March 4, 2019
It is no secret that there is a “war for talent” in the business world to attract the best and the brightest, particularly in the fast-paced world of retail car sales. As this fight continues, and while some of the same best practices we have known for decades still apply, there are other cool, innovative approaches that dealerships have successfully used in ensuring the top candidates accept their offers.
The Tried and True
Some things never change, and many of the best practices for attracting top talent still hold today.
- Competitive pay and benefits. It still starts here. This does not mean you have to pay at the top of the market, but if you want the top candidates for your dealership, you need to at least be within market range. And with more and more states and cities enacting pay equity legislation (including Massachusetts) it is important to know that you not only need to review compensation against the market, but also against gender-specific compliance rules.
When it comes to benefits, medical, retirement and generous paid time off continue to be the “must haves” to be competitive—though dental, vision, life insurance and commuter benefits will sweeten your offering in candidates’ eyes.
- Create development opportunities. Providing development opportunities is not the same as providing a career path. Dealership managers do not need to guarantee promotions; rather, top talent is interested in continual learning and exposure to new experiences. By creating a culture of learning—with solid reimbursement policies for job related trainings and programs—your workplace becomes that much more attractive. In an industry based on close, trusted interaction between the salesperson and the customer, this continues to be critically important.
- Good corporate citizenship. Top candidates want to work for dealerships that make a difference, whether they are for-profit or non-profit. Top talent considers it a plus when giving back to the community is a core value that is encouraged amongst the staff.
- More strategic interviewing. When dealing with a war for talent, a disciplined and strategic approach to the candidate interview process is essential. It is no longer about making candidates squirm, or having them feel grateful just to be considered. Hiring managers and HR professionals at retail dealerships now need to be cognizant of three primary areas:
- Selling – In a hyper-competitive market for top talent, you need to sell your dealership as an employer of choice and why someone would want to work there. You need to clearly articulate why this is more than just “a great place to work.”
- Being realistic about the job – Dealerships need to give candidates the opportunity to self-select out of consideration. Give them a tour, show them their workstations, show them the maintenance and service department, let them talk to someone else in the position. In the end there should be no doubt with the candidate as to the nature and expectations of this job.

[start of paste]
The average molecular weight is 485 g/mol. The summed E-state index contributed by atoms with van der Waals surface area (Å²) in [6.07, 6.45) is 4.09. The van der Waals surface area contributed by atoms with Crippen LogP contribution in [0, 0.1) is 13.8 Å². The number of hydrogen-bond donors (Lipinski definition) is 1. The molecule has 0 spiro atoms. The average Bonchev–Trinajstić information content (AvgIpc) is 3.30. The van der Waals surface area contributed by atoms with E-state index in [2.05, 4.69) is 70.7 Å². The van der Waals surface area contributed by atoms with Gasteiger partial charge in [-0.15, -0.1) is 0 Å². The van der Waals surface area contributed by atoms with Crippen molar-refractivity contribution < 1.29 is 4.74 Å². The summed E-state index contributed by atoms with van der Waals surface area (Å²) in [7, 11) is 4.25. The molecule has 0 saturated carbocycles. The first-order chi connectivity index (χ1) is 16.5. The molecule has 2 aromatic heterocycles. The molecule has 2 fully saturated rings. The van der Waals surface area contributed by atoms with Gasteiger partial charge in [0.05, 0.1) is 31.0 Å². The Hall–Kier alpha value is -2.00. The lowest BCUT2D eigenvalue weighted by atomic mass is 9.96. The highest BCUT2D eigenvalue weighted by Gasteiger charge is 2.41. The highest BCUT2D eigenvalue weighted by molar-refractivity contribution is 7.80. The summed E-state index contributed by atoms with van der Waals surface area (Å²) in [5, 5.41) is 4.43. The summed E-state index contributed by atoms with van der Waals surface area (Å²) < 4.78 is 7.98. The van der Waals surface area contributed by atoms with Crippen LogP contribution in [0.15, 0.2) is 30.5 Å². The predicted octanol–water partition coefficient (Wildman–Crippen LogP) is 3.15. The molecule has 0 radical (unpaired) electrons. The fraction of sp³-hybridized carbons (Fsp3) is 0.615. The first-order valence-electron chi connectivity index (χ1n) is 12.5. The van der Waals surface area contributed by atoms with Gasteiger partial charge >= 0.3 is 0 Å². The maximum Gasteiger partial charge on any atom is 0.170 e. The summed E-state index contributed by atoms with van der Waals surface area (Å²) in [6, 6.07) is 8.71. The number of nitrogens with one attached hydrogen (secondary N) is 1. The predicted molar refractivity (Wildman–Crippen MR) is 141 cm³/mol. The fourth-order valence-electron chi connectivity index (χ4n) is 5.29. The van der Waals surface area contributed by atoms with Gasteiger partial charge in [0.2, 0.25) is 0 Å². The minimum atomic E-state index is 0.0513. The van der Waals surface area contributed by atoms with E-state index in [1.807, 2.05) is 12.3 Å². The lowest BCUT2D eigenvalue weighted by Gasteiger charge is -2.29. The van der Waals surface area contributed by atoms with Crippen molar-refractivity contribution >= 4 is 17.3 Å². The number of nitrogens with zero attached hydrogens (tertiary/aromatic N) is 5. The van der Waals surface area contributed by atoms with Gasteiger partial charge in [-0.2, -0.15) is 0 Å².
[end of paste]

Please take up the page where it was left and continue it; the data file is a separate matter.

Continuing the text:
- Ask the right questions – Do not have all of your questions closed-ended, with answers of “yes” or “no.” Use more open-ended behavioral questions to discern if the candidate has the right skills for the role. This method will ensure that the person’s core skills are covered, but more importantly, also provide you with an idea of what they will contribute to the organization’s future.
- Don’t be a “shopper.” If you find the right candidate, you do not need to keep looking. No single person is perfect for any job, but there are still excellent candidates and if you find them, hire them. We lose too much time and too many good candidates with unnecessarily drawn out and over-extensive comparison shopping. This is not about settling; it is about recognizing a good fit when you see it.
- Internal referrals. The best candidates are often internal referrals; however, the age-old policy of paying out a referral bonus after 90 days is outdated. This type of policy was put in place to prevent employees from referring subpar performing candidates, but the fact is no employee wants to refer subpar candidates and jeopardize their reputation. So a better approach is:
- Pay out the referral bonus as soon as the new hire starts. If the employee does not last 90 days, that is on the hiring manager, not the employee who made the referral.
- Use referral bonuses only for specific, hard-to-fill jobs. As an example, for a car dealership, bonuses may only apply to hiring technicians but not in other areas.
- Make the bonus substantial enough that it will grab your employees’ attention and incentivize them to take action. It will still be less than what you would pay a recruiting agency to fill the job.
- SWAG! Dealerships thrive on doing extra for their customers, and the same should apply to the hiring process. Giving every candidate something that is company-branded makes them feel a part of the team. It doesn’t have to be big or expensive—a water bottle or mousepad does the trick. And when job offers are extended, get creative. Send flowers or swag to the new hire’s home—companies that do this have seen significant increases in their “close” rates, and it gives you a much better chance at hiring (and retaining) the candidate you truly want!